“I didn’t manage to get back the quad toe. I went for it in the few days before the Final but it was not consistent, so we decided to change the content of the long program,” Valieva explained, adding the quad toe was replaced with a double Axel.

“The first days of training —
 when I did my program and nothing worked — I was thinking maybe I shouldn’t go to the Final. Maybe
 I’ll focus on the World Junior Championships. But as it got closer 
to the competition, everything
 went better and the coaches were motivating me, telling me ‘let’s skate! You can do it!’ Then the jumps became consistent and I said that I’m going for sure to the Final.”

Valieva ranked fourth in the short program in Torino but finished first overall by winning the free skate with a clean performance of her “Exogenesis Symphony Part 3 ‘Redemption.’” At first, she could not believe she had won, especially since Valieva knew that her American rival, Alysa Liu, had more difficult content in her program, including a triple Axel and a quad Lutz.

“At first I didn’t understand that I had won and thought maybe there was a mistake, maybe again they didn’t call the right jump,” Valieva recalled. “I saw that before at the Grand Prix in Poland, where Alysa did a quad Lutz. They first input it as a triple Lutz and didn’t realize it, but later the score changed. So I thought there was a mistake. I was very surprised to win.”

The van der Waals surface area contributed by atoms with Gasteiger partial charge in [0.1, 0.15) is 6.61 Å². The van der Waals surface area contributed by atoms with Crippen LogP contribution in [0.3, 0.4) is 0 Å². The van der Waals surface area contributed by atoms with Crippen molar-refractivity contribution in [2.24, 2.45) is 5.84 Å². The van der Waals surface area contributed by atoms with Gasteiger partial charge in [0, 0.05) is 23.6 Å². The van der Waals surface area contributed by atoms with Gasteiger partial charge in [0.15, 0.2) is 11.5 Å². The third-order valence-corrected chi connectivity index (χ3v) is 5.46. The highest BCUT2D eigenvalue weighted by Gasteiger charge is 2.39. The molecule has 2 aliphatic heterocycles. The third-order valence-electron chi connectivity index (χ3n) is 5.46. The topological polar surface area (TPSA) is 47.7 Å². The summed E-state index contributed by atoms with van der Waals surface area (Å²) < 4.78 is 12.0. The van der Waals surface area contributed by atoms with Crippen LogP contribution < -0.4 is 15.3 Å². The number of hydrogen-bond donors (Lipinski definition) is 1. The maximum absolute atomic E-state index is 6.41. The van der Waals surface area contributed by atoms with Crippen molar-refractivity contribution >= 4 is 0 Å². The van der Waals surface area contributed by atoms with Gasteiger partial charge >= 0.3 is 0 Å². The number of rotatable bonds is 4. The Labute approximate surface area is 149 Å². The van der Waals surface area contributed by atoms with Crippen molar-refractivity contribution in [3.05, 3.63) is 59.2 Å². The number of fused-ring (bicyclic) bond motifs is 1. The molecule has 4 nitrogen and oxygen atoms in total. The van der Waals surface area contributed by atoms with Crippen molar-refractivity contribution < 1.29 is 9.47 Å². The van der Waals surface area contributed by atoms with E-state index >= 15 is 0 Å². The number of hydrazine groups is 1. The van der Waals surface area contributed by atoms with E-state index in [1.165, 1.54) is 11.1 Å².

Early in the New Year, she resumed training and began preparing for the Russian Junior nationals in February. Valieva won that competition and, with another victory to her credit, many touted her as the favorite to take the World Junior title a few weeks later in Estonia. “I tried not to think about the fact that I was the favorite, I just thought about my programs and about skating them clean. I tried not to think about anything, actually,” said Valieva. “Some things didn’t work in practice so well, but I tried to prepare myself as we got closer to the competition.”

Valieva turned in two excellent performances in Tallinn. Gleikhengauz felt the short program was “close to ideal” and also praised his student for her performance in the long program. “Kamila skated in an excellent way, if you don’t count the error on the first quad toe loop,” he said. “That made us all nervous because then the athlete herself had to make the decision: whether she changed the program and goes for other jumps or takes a risk and does the second quad toe, knowing that if there is another mistake it will get a repetition and thus a lower score. We discussed all that in practice. It was a risk that Kamila went for and she pulled herself together to do a quad toe combination, which allowed her to set a new World Junior record (152.38).”

Though Valieva appeared composed and focused throughout the season, she admitted that sometimes she is anxious because of “indifferent topics. You always prepare differently before a competition. Sometimes you are more confident in your jumps, sometimes you are confident about a certain jump or about something else. Each time, in each competition, you go out in a different way, and you do something this way or that way and the program always comes out differently.